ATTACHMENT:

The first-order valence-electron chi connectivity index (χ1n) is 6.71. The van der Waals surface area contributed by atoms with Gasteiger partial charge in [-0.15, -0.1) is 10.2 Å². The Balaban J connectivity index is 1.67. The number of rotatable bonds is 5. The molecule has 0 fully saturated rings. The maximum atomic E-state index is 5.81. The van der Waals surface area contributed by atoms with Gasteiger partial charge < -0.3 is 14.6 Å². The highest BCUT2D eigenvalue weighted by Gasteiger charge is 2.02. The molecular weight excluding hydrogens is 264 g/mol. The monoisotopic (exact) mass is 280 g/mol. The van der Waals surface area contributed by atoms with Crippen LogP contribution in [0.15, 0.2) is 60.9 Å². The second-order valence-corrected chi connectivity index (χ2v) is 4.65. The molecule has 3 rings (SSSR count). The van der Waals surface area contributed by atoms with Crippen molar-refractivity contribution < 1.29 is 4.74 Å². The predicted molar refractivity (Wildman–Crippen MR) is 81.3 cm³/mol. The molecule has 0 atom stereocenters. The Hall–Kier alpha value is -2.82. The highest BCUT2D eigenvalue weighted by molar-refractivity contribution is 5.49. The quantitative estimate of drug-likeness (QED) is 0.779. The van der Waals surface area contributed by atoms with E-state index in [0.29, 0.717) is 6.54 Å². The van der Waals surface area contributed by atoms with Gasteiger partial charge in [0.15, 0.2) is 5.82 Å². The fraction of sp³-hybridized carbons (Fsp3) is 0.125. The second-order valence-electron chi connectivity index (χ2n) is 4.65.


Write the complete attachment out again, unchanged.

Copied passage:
The first-order valence-electron chi connectivity index (χ1n) is 6.71. The van der Waals surface area contributed by atoms with Gasteiger partial charge in [-0.15, -0.1) is 10.2 Å². The Balaban J connectivity index is 1.67. The number of rotatable bonds is 5. The molecule has 0 fully saturated rings. The maximum atomic E-state index is 5.81. The van der Waals surface area contributed by atoms with Gasteiger partial charge < -0.3 is 14.6 Å². The highest BCUT2D eigenvalue weighted by Gasteiger charge is 2.02. The molecular weight excluding hydrogens is 264 g/mol. The monoisotopic (exact) mass is 280 g/mol. The van der Waals surface area contributed by atoms with Crippen LogP contribution in [0.15, 0.2) is 60.9 Å². The second-order valence-corrected chi connectivity index (χ2v) is 4.65. The molecule has 3 rings (SSSR count). The van der Waals surface area contributed by atoms with Crippen molar-refractivity contribution < 1.29 is 4.74 Å². The predicted molar refractivity (Wildman–Crippen MR) is 81.3 cm³/mol. The molecule has 0 atom stereocenters. The Hall–Kier alpha value is -2.82. The highest BCUT2D eigenvalue weighted by molar-refractivity contribution is 5.49. The quantitative estimate of drug-likeness (QED) is 0.779. The van der Waals surface area contributed by atoms with E-state index in [0.29, 0.717) is 6.54 Å². The van der Waals surface area contributed by atoms with Gasteiger partial charge in [0.15, 0.2) is 5.82 Å². The fraction of sp³-hybridized carbons (Fsp3) is 0.125. The second-order valence-electron chi connectivity index (χ2n) is 4.65.